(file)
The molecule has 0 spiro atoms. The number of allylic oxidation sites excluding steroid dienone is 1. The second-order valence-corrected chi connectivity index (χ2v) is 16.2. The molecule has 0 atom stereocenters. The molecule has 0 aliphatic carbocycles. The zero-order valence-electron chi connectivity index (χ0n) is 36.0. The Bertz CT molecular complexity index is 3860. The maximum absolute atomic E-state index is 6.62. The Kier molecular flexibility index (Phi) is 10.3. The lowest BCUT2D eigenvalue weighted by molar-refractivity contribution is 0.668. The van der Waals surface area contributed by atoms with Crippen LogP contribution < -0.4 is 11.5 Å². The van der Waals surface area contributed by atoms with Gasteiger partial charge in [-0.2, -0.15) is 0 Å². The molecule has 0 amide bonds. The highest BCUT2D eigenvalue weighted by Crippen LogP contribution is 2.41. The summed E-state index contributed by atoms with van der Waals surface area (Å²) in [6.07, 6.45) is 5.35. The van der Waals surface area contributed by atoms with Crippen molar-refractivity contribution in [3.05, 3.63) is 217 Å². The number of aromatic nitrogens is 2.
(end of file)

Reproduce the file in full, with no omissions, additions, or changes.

The molecule has 0 spiro atoms. The number of allylic oxidation sites excluding steroid dienone is 1. The second-order valence-corrected chi connectivity index (χ2v) is 16.2. The molecule has 0 atom stereocenters. The molecule has 0 aliphatic carbocycles. The zero-order valence-electron chi connectivity index (χ0n) is 36.0. The Bertz CT molecular complexity index is 3860. The maximum absolute atomic E-state index is 6.62. The Kier molecular flexibility index (Phi) is 10.3. The lowest BCUT2D eigenvalue weighted by molar-refractivity contribution is 0.668. The van der Waals surface area contributed by atoms with Crippen LogP contribution < -0.4 is 11.5 Å². The van der Waals surface area contributed by atoms with Gasteiger partial charge in [-0.2, -0.15) is 0 Å². The molecule has 0 amide bonds. The highest BCUT2D eigenvalue weighted by Crippen LogP contribution is 2.41. The summed E-state index contributed by atoms with van der Waals surface area (Å²) in [6.07, 6.45) is 5.35. The van der Waals surface area contributed by atoms with Crippen molar-refractivity contribution in [3.05, 3.63) is 217 Å². The number of aromatic nitrogens is 2.